Which Kind of Person Are YOU?

Proverbs 9:7-8 warns us: “He who corrects a scoffer gets dishonor for himself … do not reprove a scoffer, or he will hate you, reprove a wise man, and he will love you.” These verses teach us that there is a kind of person who is not open to being instructed, so we should not waste our time with them. Rather, we should save our teaching for wise people, who will love us for it. This is a good word for all of us who might teach others — but it can also serve as a point of personal evaluation as well!

As you think of the truth of these verses — that scoffers won’t receive instruction, but wise men will — think of it in regard to your OWN personal response to others. How do YOU receive instruction? If someone tries to correct you, do you get offended? Do people around you fear to share anything difficult with you because they fear rebuke, insult, or anger? Or do they know that you have a humble heart, that you always wants to know the truth, that you will receive it in the way it is intended, and that you will apply it to your life with gratitude?

These verses were written to instruct those who might correct others, but they can also be applied to our own personal attitudes as well. Which of the two kinds of people mentioned in these verses are most like YOU?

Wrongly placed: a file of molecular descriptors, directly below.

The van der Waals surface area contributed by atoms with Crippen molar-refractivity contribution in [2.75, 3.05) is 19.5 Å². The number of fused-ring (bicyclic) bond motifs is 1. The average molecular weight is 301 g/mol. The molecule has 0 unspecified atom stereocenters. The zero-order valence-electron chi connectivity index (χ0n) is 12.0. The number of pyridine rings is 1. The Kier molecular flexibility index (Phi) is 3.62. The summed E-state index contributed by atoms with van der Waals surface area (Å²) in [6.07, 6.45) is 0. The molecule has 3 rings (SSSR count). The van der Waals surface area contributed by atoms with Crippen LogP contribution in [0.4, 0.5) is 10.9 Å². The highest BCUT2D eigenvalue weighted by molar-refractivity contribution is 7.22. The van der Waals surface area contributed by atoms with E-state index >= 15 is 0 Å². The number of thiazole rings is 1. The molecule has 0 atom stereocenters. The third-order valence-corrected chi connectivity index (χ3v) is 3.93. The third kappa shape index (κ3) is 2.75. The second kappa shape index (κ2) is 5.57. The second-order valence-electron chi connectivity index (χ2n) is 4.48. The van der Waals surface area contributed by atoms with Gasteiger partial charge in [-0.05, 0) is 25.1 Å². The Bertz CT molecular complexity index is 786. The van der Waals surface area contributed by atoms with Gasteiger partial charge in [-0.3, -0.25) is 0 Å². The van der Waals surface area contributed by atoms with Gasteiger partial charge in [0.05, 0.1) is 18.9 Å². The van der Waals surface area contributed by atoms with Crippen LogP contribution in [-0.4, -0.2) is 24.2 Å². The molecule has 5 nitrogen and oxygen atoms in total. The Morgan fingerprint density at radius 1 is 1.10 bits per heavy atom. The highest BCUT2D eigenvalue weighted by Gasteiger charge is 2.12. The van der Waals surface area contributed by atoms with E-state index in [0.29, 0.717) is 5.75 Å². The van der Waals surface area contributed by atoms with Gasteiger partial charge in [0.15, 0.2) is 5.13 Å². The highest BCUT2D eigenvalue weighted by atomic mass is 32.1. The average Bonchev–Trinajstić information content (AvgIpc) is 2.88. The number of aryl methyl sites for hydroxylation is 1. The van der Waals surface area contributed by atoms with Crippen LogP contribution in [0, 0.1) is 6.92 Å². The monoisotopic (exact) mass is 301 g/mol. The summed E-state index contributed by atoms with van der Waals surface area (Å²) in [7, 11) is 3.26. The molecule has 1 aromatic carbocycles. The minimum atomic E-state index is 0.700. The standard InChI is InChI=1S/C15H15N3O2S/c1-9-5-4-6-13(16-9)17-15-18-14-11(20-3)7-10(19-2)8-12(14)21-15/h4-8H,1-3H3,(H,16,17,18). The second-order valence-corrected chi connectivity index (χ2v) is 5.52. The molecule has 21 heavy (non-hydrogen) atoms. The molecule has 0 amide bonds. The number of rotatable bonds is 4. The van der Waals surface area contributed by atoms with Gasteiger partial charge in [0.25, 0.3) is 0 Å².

About Shawn Thomas

My blog, shawnethomas.com, provides brief devotions from own personal daily Bible reading, as well as some of my sermons, book reviews, and family life experiences.
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2 Responses to Which Kind of Person Are YOU?

  1. Ben Coleman says:

    The difference is often in what your primary goal is. In “proverb” form:

    The wise man wants to act righteously, and and welcomes correction as an aid to doing it. He will defend his reputation against unfair attacks, but only after examining the criticism to see if there is anything to learn from it. For him, doing right trumps looking right.
    The fool wants to look righteous and regards correction as an obstacle to that goal. Defending his reputation is the first priority, and only after he once again feels his reputation is secure will he, possibly, examine the criticism for validity. For him, looking right trumps doing right.

    The person, the scoffer, who is offended or gets angry at correction is often more concerned about looking right, about how he looks before people, than about actually doing right. He gets angry because his primary goal (looking right and good to people) is being “damaged”. Tie this in to 2 Cor 13:7, and you’ve got a principle:

    Doing right is primary; Looking right is secondary, and may be optional.

    Put the emphasis on looking right though, and you end up with just the opposite:

    Looking right is primary; Doing right is secondary, and may be optional.

    How often does, say, politics, seem to primarily operate on the second principle?

  2. Lynda Rich says:

    Excellent reminder for us all to be open to correction.

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